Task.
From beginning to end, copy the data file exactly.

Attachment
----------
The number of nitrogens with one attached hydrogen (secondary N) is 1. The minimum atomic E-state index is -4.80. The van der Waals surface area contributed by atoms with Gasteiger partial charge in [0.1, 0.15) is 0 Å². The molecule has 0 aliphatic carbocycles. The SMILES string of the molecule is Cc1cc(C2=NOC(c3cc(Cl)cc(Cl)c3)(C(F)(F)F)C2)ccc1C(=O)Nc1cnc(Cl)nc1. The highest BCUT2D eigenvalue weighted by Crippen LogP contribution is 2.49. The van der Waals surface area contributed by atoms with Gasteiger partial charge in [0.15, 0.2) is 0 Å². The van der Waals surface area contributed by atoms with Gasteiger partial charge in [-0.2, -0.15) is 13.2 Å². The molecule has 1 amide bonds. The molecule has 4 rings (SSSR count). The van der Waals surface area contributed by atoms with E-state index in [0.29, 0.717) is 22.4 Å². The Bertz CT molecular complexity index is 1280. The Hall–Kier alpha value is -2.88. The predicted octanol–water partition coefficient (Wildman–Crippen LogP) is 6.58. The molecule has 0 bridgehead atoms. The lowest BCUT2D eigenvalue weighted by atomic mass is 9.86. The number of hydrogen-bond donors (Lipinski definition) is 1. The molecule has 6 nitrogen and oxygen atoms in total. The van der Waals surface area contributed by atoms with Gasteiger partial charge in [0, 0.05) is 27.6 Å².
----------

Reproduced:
The number of nitrogens with one attached hydrogen (secondary N) is 1. The minimum atomic E-state index is -4.80. The van der Waals surface area contributed by atoms with Gasteiger partial charge in [0.1, 0.15) is 0 Å². The molecule has 0 aliphatic carbocycles. The SMILES string of the molecule is Cc1cc(C2=NOC(c3cc(Cl)cc(Cl)c3)(C(F)(F)F)C2)ccc1C(=O)Nc1cnc(Cl)nc1. The highest BCUT2D eigenvalue weighted by Crippen LogP contribution is 2.49. The van der Waals surface area contributed by atoms with Gasteiger partial charge in [0.15, 0.2) is 0 Å². The van der Waals surface area contributed by atoms with Gasteiger partial charge in [-0.2, -0.15) is 13.2 Å². The molecule has 1 amide bonds. The molecule has 4 rings (SSSR count). The van der Waals surface area contributed by atoms with E-state index in [0.29, 0.717) is 22.4 Å². The Bertz CT molecular complexity index is 1280. The Hall–Kier alpha value is -2.88. The predicted octanol–water partition coefficient (Wildman–Crippen LogP) is 6.58. The molecule has 0 bridgehead atoms. The lowest BCUT2D eigenvalue weighted by atomic mass is 9.86. The number of hydrogen-bond donors (Lipinski definition) is 1. The molecule has 6 nitrogen and oxygen atoms in total. The van der Waals surface area contributed by atoms with Gasteiger partial charge in [0, 0.05) is 27.6 Å².